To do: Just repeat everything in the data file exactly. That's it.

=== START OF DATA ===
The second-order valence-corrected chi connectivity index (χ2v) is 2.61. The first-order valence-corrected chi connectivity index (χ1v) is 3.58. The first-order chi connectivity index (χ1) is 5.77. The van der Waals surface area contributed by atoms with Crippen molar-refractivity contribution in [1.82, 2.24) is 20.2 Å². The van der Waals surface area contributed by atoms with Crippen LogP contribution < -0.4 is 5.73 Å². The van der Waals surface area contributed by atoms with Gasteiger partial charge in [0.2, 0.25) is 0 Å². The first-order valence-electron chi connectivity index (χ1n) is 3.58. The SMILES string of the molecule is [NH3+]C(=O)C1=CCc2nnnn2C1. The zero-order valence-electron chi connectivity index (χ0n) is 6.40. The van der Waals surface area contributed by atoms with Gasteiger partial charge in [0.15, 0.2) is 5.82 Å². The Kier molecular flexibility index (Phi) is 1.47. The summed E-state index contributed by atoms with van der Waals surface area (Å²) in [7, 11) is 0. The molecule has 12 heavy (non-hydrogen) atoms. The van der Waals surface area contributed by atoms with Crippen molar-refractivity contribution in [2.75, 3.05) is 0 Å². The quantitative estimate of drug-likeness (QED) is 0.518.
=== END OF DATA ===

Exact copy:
The second-order valence-corrected chi connectivity index (χ2v) is 2.61. The first-order valence-corrected chi connectivity index (χ1v) is 3.58. The first-order chi connectivity index (χ1) is 5.77. The van der Waals surface area contributed by atoms with Crippen molar-refractivity contribution in [1.82, 2.24) is 20.2 Å². The van der Waals surface area contributed by atoms with Crippen LogP contribution < -0.4 is 5.73 Å². The van der Waals surface area contributed by atoms with Gasteiger partial charge in [0.2, 0.25) is 0 Å². The first-order valence-electron chi connectivity index (χ1n) is 3.58. The SMILES string of the molecule is [NH3+]C(=O)C1=CCc2nnnn2C1. The zero-order valence-electron chi connectivity index (χ0n) is 6.40. The van der Waals surface area contributed by atoms with Gasteiger partial charge in [0.15, 0.2) is 5.82 Å². The Kier molecular flexibility index (Phi) is 1.47. The summed E-state index contributed by atoms with van der Waals surface area (Å²) in [7, 11) is 0. The molecule has 12 heavy (non-hydrogen) atoms. The van der Waals surface area contributed by atoms with Crippen molar-refractivity contribution in [2.75, 3.05) is 0 Å². The quantitative estimate of drug-likeness (QED) is 0.518.